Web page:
Spanish Peak Field, Las Animas County, Colorado: Geologic Setting and Early Development of a Coalbed Methane Reservoir in the Central Raton Basin

RS-33 Spanish Peak Field, Las Animas County, Colorado: Geologic Setting and Early Development of a Coalbed Methane Reservoir in the Central Raton Basin

Opportunities exist to develop Vermejo coalbed methane reserves within the Trinidad Sandstone outcrop area from the New Mexico state line to the northern side of Cucharas River drainage. Discusses geology and hydrology of the Spanish Peak Field, as well as coalbed methane development. Includes summary and references. 34 pages. 21 figures. 2 tables. RS-33

From the Abstract:

The Raton Basin’s Spanish Peak coal bed methane (CBM) field was discovered in 1993 by Evergreen Resources, Inc., Denver, Colorado, which drilled and completed a cluster of four exploratory wells located 7 to 8 mi northwest of the small town of Tijeras, Colorado. In January 1995 Evergreen placed three of the wildcats and six additional 1994 field development wells on line. Nearly 4.1 billion cu ft (BCF) of CBM was produced from 45 wells through 1996. In the fall of 1996 Evergreen accelerated its field development program. (December 1996 field production volume averaged 12.9 million cu ft (MMCF) of gas per day: March 1997 deliveries exceeded 17 MMCF from 53 active wells). In early March 1997, Evergreen announced plans to drill and complete an additional 40 CBM wells in the Raton Basin during 1997. It is believed that 36 of these wells will be located in the Spanish Peak development area.

The primary source of Spanish Peak field production is coal beds in the Vermejo Formation (Late Maastrichtian). A very small proportion of the field gas is contributed by coals in the overlying Raton Formation (latest Maastrichtian — early Paleocene). The base of the Vermejo Formation and the top of the conformably underlying Trinidad Sandstone in the Spanish Peak field area varies from about 750 to 1,800 ft below ground surface. Part of this range is related to the region’s basin structure, but more than half reflects topography dissected by the Purgatoire River and its tributaries. The thickness of the Vermejo Formation in the Spanish Peak field area varies from 350 ft to 225ft. The average thickness of the Vermejo Formation in the field area is 290 ft. Individual coal seams in the Vermejo Formation range from several inches to more than 14 ft thick, total aggregate coal thickness in the Spanish Peak field area ranges from 19 to 44 ft.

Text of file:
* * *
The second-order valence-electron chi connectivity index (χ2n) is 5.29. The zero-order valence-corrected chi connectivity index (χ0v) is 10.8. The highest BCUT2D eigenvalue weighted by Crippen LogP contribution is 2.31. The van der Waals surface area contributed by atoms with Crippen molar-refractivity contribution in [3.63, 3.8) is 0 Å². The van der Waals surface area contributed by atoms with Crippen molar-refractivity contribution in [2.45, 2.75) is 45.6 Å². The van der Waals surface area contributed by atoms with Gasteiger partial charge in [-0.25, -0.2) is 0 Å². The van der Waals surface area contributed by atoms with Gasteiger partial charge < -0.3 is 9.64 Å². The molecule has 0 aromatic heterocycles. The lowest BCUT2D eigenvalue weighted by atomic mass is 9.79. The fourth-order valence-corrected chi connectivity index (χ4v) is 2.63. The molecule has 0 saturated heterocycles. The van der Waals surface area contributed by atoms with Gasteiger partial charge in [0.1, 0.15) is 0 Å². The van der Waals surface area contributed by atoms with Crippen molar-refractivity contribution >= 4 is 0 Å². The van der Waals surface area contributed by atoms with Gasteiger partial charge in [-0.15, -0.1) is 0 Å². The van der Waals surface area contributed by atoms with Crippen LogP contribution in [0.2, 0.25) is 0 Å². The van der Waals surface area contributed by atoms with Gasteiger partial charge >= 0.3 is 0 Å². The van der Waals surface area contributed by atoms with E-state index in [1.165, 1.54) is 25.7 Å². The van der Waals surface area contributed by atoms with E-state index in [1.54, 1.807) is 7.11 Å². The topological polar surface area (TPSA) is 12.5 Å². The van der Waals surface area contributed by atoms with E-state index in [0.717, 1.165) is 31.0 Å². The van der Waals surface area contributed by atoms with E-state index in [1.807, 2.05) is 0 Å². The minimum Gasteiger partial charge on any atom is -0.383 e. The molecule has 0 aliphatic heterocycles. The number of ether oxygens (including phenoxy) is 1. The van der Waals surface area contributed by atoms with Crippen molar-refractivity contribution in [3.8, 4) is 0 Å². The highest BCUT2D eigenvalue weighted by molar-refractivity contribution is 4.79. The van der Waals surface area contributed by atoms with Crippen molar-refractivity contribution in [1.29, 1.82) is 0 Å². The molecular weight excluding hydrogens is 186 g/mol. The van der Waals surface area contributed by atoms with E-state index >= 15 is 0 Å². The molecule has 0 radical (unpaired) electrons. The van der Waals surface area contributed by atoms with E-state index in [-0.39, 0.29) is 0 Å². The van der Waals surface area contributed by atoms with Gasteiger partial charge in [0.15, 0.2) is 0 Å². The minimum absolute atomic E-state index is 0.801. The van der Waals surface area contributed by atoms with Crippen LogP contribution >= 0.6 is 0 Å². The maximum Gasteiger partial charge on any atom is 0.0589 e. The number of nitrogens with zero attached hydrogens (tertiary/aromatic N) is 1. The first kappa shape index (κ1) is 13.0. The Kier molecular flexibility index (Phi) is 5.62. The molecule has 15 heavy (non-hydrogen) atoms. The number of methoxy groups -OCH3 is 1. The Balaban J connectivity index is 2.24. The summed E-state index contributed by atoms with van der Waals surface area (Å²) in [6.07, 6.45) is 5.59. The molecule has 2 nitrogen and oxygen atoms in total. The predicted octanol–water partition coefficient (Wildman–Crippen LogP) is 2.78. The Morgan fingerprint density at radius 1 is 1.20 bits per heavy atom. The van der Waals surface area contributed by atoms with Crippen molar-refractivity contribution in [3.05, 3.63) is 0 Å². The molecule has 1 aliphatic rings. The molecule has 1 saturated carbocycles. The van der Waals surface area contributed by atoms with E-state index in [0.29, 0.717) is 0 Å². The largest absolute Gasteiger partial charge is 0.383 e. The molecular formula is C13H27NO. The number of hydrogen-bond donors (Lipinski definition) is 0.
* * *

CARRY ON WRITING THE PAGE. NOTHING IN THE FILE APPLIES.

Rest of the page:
Evergreen drills field wells in about one day using an air percussion rotary rig (somewhat like a jackhammer). After reaching total depth of about 200 ft below the base of the Vermejo Formation in the upper Pierre Shale, Evergreen sets 5.5-in. casing on bottom with cement set through the coal reservoir sequence. Individual wells are completed to produce gas from five to fifteen individual coal seams. The coal zones that are opened with perforations are fracture-stimulated in two or three stages, using on the average 75,000 to 100,000 pounds of sand per stage and from 300 to 400 bbl of water mixed with nitrogen as a carrying agent. An occasional well is completed in four stages. The present field spacing is 160 acres per well.

This study of Spanish Peak field in an early stage of development and productive life is significant because it: (1) demonstrates that commercial levels of CBM have been attained in the central Raton Basin area, (2) provides substantial incentive to explore for additional CBM fields along and east of the Raton Basin synclinal axis from Spanish Peak north into the Cucharas River drainage, and (3) suggests a rather simple strategy for locating fairways of enhanced coalbed permeability in the Central Raton development area and northern Raton exploration area. The strategy is based on synthesis of Spanish Peak geologic and reservoir performance data.

Author: H.T. Hemborg
Status: In Print
Year: 1998


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